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Lagos Youth Hostel

After two nights in a Pousada, a night in Lagos Youth Hostel was always going to be a bit of a culture shock, but it wasn’t as bad as I thought it was going to be. Caroline and I are both old school hostellers – I was on Border and Dales Regional Council in the 1980’s and did some of YHA magazine’s gear reviews in the 1990’s whilst Caroline was an assistant warden at Malham Hostel back in the day.

Yes, the room was basic, but it was better than one or two hotels we’ve been in here in the UK and a darn sight cheaper too. Breakfast portions were on the small side, but as we didn’t have to check out for a while, there was time to get a second breakfast at a cafe down the road. Coffee and a pastry filled the gap that was still there after the first breakfast, but they were also tastier than the evening meal we’d had on the night of our arrival in Lagos.

That early morning in Lagos was pretty quiet. The centre had been teeming with people before we checked into the hostel the previous night. The route to the hostel from the bus station had taken us straight down the main tourist strip and boy, it was busy. We did have a short wander around after our second breakfast to see what we’d missed, but as the visitor numbers increased, it was time to get our bags and get the train back to Lisbon.

We were pleased that we’d booked our tickets in advance at Tavira as Lagos station was busy and only one of the ticket windows was open for business. There was an hour or so to kill before our train and it was interesting to see the size of bags that people were toting around with them.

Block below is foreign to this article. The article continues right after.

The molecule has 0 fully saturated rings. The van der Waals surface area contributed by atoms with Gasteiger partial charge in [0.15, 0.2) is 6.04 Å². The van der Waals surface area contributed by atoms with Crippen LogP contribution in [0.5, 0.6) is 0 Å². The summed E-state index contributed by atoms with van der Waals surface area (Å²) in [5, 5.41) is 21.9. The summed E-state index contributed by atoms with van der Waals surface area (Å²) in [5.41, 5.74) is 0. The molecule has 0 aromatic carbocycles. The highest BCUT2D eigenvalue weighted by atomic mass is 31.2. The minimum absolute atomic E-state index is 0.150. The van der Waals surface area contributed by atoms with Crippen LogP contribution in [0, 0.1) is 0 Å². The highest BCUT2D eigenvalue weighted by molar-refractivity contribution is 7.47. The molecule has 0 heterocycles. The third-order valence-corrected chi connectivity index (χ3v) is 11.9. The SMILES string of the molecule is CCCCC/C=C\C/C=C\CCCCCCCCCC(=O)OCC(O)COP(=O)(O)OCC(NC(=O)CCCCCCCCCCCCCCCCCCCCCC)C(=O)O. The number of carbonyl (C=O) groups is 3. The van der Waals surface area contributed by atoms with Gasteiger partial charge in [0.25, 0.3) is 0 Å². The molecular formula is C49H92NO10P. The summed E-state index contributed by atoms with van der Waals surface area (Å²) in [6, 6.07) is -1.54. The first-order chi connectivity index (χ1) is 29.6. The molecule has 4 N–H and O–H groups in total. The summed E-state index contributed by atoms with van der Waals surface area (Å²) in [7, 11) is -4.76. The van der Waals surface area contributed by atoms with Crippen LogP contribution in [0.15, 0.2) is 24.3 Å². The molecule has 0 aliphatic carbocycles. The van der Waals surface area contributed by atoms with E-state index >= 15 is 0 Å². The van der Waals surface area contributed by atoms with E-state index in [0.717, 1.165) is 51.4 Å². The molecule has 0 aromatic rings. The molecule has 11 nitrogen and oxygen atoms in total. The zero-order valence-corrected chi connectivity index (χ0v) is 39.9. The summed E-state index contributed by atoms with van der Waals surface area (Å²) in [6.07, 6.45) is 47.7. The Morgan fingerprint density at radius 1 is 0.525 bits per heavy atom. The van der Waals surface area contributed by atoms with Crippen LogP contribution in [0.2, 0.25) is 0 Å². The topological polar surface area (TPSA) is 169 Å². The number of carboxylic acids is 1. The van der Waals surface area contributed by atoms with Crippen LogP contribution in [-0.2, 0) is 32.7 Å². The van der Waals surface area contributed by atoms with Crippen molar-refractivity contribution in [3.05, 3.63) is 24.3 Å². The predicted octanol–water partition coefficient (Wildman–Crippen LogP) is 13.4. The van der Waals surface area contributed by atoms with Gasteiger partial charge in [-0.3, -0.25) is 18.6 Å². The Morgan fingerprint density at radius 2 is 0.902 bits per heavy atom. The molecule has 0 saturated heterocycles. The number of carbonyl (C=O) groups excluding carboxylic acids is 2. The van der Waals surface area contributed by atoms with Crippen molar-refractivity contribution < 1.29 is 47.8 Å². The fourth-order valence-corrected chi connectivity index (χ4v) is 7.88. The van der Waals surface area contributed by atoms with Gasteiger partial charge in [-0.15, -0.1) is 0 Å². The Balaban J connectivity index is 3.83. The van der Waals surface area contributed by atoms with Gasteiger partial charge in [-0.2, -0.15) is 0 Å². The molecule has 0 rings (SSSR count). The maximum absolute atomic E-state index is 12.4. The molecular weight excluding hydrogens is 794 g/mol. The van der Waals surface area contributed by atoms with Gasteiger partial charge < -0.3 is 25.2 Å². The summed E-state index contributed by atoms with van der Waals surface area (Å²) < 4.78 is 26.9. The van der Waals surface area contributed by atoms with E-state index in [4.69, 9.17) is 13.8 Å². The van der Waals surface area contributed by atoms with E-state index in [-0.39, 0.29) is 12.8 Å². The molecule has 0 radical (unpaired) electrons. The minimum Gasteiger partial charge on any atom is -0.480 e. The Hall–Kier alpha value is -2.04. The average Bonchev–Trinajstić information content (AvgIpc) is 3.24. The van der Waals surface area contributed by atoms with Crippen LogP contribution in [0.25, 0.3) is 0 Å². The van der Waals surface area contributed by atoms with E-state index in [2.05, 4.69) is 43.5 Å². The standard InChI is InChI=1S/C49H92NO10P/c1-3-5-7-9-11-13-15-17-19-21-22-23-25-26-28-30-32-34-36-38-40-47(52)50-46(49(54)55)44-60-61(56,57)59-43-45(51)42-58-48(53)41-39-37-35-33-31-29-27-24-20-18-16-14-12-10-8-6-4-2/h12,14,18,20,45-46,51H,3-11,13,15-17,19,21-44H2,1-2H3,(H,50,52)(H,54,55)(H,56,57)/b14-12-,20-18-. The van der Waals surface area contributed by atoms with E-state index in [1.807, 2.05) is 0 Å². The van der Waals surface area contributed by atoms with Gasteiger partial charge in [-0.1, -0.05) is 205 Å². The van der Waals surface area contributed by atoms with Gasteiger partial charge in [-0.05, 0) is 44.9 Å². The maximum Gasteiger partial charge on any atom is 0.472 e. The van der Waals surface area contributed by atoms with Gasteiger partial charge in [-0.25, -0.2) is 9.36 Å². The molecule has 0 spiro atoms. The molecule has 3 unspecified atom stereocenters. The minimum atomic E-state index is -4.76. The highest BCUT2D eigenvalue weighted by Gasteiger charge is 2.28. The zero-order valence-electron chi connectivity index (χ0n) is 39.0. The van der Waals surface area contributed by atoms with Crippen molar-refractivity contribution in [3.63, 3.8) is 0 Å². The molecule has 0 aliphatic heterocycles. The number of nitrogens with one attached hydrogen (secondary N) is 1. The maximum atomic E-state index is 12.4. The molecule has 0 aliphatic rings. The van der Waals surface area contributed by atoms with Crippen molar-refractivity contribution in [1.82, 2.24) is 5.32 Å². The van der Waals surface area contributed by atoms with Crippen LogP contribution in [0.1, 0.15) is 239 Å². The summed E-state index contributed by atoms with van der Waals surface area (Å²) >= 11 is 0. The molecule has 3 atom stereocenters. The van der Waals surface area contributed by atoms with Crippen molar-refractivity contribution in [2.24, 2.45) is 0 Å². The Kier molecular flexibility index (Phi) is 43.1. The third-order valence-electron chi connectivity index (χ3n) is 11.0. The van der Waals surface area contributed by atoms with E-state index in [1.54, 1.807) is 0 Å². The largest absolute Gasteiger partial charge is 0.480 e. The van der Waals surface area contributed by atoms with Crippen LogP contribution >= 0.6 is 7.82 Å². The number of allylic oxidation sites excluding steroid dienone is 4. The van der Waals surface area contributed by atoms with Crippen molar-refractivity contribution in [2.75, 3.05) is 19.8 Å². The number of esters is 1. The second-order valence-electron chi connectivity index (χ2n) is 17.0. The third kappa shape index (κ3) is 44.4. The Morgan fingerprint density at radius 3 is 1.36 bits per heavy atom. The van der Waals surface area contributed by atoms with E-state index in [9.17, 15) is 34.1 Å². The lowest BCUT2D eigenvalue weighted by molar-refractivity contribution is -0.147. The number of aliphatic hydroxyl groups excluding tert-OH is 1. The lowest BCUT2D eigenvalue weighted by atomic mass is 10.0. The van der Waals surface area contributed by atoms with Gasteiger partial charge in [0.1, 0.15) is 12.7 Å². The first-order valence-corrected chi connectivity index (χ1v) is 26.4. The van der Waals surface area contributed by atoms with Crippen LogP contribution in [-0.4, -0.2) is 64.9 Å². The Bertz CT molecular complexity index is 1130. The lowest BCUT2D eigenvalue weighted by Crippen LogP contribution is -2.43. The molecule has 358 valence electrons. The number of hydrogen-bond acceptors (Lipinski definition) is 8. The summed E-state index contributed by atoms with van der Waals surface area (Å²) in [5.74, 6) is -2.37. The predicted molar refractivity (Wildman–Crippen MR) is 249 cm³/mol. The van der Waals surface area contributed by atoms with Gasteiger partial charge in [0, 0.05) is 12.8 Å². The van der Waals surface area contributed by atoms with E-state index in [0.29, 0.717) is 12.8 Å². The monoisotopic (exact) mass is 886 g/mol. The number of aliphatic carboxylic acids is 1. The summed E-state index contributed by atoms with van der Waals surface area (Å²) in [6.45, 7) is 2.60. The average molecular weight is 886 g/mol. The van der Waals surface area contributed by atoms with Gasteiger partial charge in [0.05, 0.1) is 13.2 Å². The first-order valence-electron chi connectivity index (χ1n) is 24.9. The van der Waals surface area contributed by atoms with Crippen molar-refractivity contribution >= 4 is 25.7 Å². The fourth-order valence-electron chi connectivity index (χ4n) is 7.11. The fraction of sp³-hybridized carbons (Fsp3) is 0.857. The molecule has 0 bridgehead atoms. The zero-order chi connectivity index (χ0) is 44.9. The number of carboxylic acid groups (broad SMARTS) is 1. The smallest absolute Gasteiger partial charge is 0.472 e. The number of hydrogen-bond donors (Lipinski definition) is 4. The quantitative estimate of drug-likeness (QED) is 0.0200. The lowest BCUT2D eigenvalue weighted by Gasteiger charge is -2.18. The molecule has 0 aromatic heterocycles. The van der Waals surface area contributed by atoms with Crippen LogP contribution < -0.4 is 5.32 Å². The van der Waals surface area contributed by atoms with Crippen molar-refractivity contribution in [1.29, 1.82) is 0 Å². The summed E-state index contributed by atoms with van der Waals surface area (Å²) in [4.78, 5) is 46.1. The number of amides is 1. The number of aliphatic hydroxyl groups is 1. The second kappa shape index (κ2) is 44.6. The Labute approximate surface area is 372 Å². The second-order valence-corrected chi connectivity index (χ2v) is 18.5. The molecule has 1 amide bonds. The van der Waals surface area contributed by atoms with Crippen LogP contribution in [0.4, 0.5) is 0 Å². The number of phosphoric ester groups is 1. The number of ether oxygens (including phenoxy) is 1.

The younger crowd had the biggest bags on their backs, the thirty-somethings had wheelie bags and the over 50s were those with the smallest bags. The wisdom of the age? You might think that, but I couldn’t possibly comment!

Whilst the train from Lagos to Tunes was a local one, the narrow price gap between first and second class meant that an upgrade to first class for the section between Tunes and Lisbon was a no-brainer. This train did however terminate at a station we weren’t familiar with, so we got the Metro back into the city centre and made sure our Lisbon Viva Viagem travel cards were charged up with enough credit for the Metro ride to Lisbon Airport later on.

As it was late afternoon and it was Friday, we stashed our bags in the left luggage lockers in Rossio station (one locker for two bags – another joy of travelling light…) and headed for coffee, a stroll and then made a final decision about sleeping at the airport in readiness for a 5am check-in time.

I’d done it at Manchester and Leeds/Bradford before and Caroline had also spent at least one night sleeping on the floor of a terminal building so the plan was hatched – forget about getting a room and just go for a good blow-out meal, get the bags and head off to the airport.

So that’s what we did. No fuss, no messing and we just got on with it. Da Vinci near Rossio station was busy, but they just kept on bringing more food, tables and chairs out as almost everyone was wanting to eat outside as it was such a warm night.

The Metro to the airport was quiet, but the terminal was quite busy and it became obvious that we weren’t going to be the only ones looking for benches or comfy chairs for the night. So it was a case of Sleepless in Lisbon as the night wore on until the check in opened around 5am and we could head through to the food court in the departure area.

And yes, that was closed. We did get a couple of coffees from the Harrods coffee shop and then wandered through to the main shopping mall for Caroline to buy a bottle of ginjinha and for me to buy a bottle of Tawny Port.

Our trip was almost over, but the return visit was already being planned. It’s another fortnight with one week in Lisbon to see the parts we didn’t get to on this trip and to make side trips to Cascais and Estoril from Lisbon. After that, the plan is to visit Coimbra for a night or two and then head up to Porto to explore the city and the Douro valley – and do a couple of visits to port wine lodges to find out the story of port and to partake in a glass or two in the interests of our own research into port wine.